WHEREAS, the Legislature recognizes the advisability of immunity for peer review committees so that the medical profession can explore overutilization of medical services, improper charging for medical services, and acts of malpractice in order that it can have better control over its members and experience rate its physicians for malpractice coverage; NOW, THEREFORE,

Be It Enacted by the Legislature of the State of Florida:

Section 1. Section 458.20 is renumbered section 768.131, Florida Statutes, and subsection (1) of said section is amended and subsection (4) is added to read:

768.131 Medical review committee, immunity from liability.

(1) As used in this section, the term "medical review committee" or "committee" shall mean a committee of a state or local professional society or of a medical staff of a licensed hospital or nursing home, provided the medical staff operates pursuant to written bylaws that have been approved by the governing board of the hospital or nursing home, which is formed to evaluate and improve the quality of health care rendered by providers of health service or to determine that health services rendered were professionally indicated or were performed in compliance with the applicable standard of care; or that the cost of health care rendered was considered reasonable by the providers of professional health services in the area.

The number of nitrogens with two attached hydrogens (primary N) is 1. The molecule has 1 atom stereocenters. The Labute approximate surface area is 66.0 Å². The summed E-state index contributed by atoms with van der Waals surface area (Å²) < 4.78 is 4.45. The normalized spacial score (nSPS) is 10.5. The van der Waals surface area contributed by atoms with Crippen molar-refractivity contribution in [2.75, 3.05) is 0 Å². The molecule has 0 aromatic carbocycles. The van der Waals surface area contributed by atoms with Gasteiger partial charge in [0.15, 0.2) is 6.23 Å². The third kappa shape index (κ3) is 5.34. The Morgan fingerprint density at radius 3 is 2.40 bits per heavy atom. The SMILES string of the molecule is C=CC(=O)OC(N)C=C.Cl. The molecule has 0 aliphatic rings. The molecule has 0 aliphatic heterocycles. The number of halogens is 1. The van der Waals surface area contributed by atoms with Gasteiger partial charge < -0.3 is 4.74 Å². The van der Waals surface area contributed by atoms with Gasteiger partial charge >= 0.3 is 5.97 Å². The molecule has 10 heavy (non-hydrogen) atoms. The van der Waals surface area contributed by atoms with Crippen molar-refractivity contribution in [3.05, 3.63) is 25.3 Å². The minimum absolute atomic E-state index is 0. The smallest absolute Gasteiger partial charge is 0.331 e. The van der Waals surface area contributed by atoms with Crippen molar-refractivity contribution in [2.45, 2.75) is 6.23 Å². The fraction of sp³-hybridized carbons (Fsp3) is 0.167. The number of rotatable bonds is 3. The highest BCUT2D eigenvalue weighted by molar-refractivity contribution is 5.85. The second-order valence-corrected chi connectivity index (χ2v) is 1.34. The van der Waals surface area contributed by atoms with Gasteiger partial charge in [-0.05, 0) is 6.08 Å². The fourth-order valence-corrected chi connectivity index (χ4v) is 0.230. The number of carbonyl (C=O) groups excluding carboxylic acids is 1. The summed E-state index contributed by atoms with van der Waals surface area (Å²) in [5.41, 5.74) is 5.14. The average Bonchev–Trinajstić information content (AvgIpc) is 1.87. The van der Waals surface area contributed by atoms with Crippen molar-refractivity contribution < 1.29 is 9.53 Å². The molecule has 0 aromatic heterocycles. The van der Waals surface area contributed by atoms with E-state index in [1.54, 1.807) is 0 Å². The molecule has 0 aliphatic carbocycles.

(4) The proceedings and records of committees as described in the preceding section shall not be subject to discovery or introduction into evidence in any civil action against a provider of professional health services arising out of the matters which are the subject of evaluation and review by such committee and no person who was in attendance at a meeting of such committee shall be permitted or required to testify in any such civil action as to any evidence or other matters produced or presented during the proceedings of such committee or as to any findings, recommendations, evaluations, opinions or other actions of such committee or any members thereof; provided, however, that information, documents or records otherwise available from original sources are not to be construed as immune from discovery or use in any such civil action merely because they were presented during proceedings of such committee, nor should any person who testifies before such committee or who is a member of such committee be prevented from testifying as to matters within his knowledge, but the said witness cannot be asked about his testimony before such a committee or opinions formed by him as a result of said committee hearings.